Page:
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Gvwr ???

Discussion in 'The Garage' started by 78Suburban, Nov 3, 2005.

  1. 78Suburban

    78Suburban 1/2 ton status

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    My burb's tag inside the door says it has a GVWR of 8400 lbs.
    It says it has front 3700, rear 5560..
    So what exactly is gross vehicle weight?
    Could I get away with boggers with a max load rating of 2350 lbs?
    thanks,
    James :bow:
     
  2. u2slow

    u2slow 1/2 ton status

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    You are basically going to derate your Burb to 1/2-ton capacity. You can't haul 5560lbs over the rear axle when the tires will only give you 4700lbs max.

    The sum of the front/rear rating exceeds the total GVWR to allow for some variation in weight distribution.
     
  3. 4X4HIGH

    4X4HIGH 1 ton status Premium Member GMOTM Winner

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    GVWR is the weight of the vehicle plus the payload that it is safely capable of handling. Basically, if your rig weighs 6000 lbs then you can carry 2400 lbs of payload. The front and the rear weight will almost always not match the total weight of the vehicle when added together. Besides, like i said the GVWR is combined weight of the vehicle PLUS the payload.
     
  4. 78Suburban

    78Suburban 1/2 ton status

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    Since the tires I want (33x14x15 boggers) only have a 2350 lb capacity, then my rig shouldn't weight more than 4700 at either end, correct? I know my back won't weight that much, and I'm pretty sure that my front doesn't even weight that much. So I guess I will be ok with these tires.. If they didn't have enough capacity for my rig, I would have to get some 33x10.50x15, wich have a 3000 lb capacity.

    I guess, 33x14" boggers it is..

    Does anyone know the max weight load of 33" ground hawgs? I wonder if I could get away with running those?

    Thanks,
    James
     
  5. 89GMCSuburban

    89GMCSuburban 1/2 ton status

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    Look on your title, it should list dry weight for your rig.
     
  6. 4X4HIGH

    4X4HIGH 1 ton status Premium Member GMOTM Winner

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    Unladen weight is the weight of the vehicle itself. Sometimes i have seen unladen weight listed on a title but not very often.
     
  7. Pookster

    Pookster 1/2 ton status

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    the answer is, yes you can get away with it.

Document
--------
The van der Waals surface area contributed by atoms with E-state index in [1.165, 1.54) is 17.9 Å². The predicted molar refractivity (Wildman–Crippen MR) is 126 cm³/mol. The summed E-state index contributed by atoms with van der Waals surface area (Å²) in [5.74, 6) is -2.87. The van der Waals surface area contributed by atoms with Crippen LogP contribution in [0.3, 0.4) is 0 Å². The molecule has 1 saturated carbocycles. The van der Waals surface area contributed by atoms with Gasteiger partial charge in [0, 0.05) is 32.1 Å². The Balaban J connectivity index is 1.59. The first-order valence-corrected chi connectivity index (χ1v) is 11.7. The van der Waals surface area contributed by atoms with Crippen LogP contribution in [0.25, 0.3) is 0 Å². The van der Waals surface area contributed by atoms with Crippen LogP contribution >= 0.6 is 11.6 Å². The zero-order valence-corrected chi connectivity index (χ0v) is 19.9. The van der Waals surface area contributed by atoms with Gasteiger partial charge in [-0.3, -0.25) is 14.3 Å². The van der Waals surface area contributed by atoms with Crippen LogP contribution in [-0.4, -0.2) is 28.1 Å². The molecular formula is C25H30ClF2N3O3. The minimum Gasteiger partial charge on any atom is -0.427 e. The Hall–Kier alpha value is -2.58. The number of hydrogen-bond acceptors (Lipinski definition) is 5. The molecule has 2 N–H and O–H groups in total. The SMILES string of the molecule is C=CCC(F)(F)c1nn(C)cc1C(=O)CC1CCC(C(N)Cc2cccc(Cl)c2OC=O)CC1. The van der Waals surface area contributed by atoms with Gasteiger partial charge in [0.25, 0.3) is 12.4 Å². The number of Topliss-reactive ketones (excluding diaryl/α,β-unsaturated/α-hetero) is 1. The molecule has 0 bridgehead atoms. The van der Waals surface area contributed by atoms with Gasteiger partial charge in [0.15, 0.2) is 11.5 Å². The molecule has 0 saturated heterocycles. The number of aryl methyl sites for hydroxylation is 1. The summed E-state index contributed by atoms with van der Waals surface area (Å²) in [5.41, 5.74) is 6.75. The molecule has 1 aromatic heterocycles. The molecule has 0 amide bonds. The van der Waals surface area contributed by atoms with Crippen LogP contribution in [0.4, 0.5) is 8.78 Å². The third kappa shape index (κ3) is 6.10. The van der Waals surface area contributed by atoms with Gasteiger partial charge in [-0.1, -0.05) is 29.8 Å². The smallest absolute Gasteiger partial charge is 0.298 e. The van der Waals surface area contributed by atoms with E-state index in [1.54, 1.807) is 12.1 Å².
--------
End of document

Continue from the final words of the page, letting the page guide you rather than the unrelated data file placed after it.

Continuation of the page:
The answer is also, you might have problems if you intend to carry very heavy loads/trailer with it.

    Why do you want to run 14" wide tires?
     
  8. RootBreaker

    RootBreaker 3/4 ton status Premium Member

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    errr arent most tires wide?

    my 40" hawgs say 17" but are 14" true... i put mulch in the back of my truck..and my tires arent rated for alot... boy did it ride so much nicer.... but i was cautious.. dont think I went over the rating...

    2 yards of mulch.. settled while driving..
    [​IMG]
     
  9. 89GMCSuburban

    89GMCSuburban 1/2 ton status

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    That provides a basis. He's asking GVW, so technically, take the dry weight and add gasoline and fluids, all non-stock add-ons and himself and he's got GVW.

    At least that's what he needs to look at if he doesn't tow.
     
  10. kram

    kram Registered Member

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    88 v2500

    gvw=8900 so if i deduct 3/4 ton=1500 is 7400 close to curb weight?
     
  11. u2slow

    u2slow 1/2 ton status

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    There's no formula. Weighing your truck at a scale is really the only way.

    Many years ago '3/4-ton' was an actual weight rating. Now it just means its heavier duty than a '1/2-ton', and lighter duty that a '1-ton'. ;)
     
  12. buffblazer

    buffblazer 1/2 ton status

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    well i know my 86 k5 weighs 4900 even and i have hauled 3 tons of feed on a flatbed on big O 31/12.5/15 so 6000+whatever the trailer weighs= way to much for my truck but it hauled it like a champ
     
  13. 6.2Blazer

    6.2Blazer 1/2 ton status

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    The total weight of a trailer has very little to do with GVWR. You have the tongue weight of the trailer acting on the truck, but even with a 10,000 lb. trailer you probably only have 1,000-1,500 lbs. of extra weight on the truck itself.

    Regarding 1/2 ton, 3/4 ton, etc..... as mentioned those are really old school terms and I doubt you will hear any of the major manufacturers refer to any of there current trucks with those terms. There are "1-ton" trucks on the market today with GVWR's of 12,000 lbs., even if the empty weight of these trucks was a portly 8,000 lbs. they could still technically haul 2 tons (4,000 lbs.) of cargo......so maybe we should call the new dually 3500-series of trucks "2 tons"?
     

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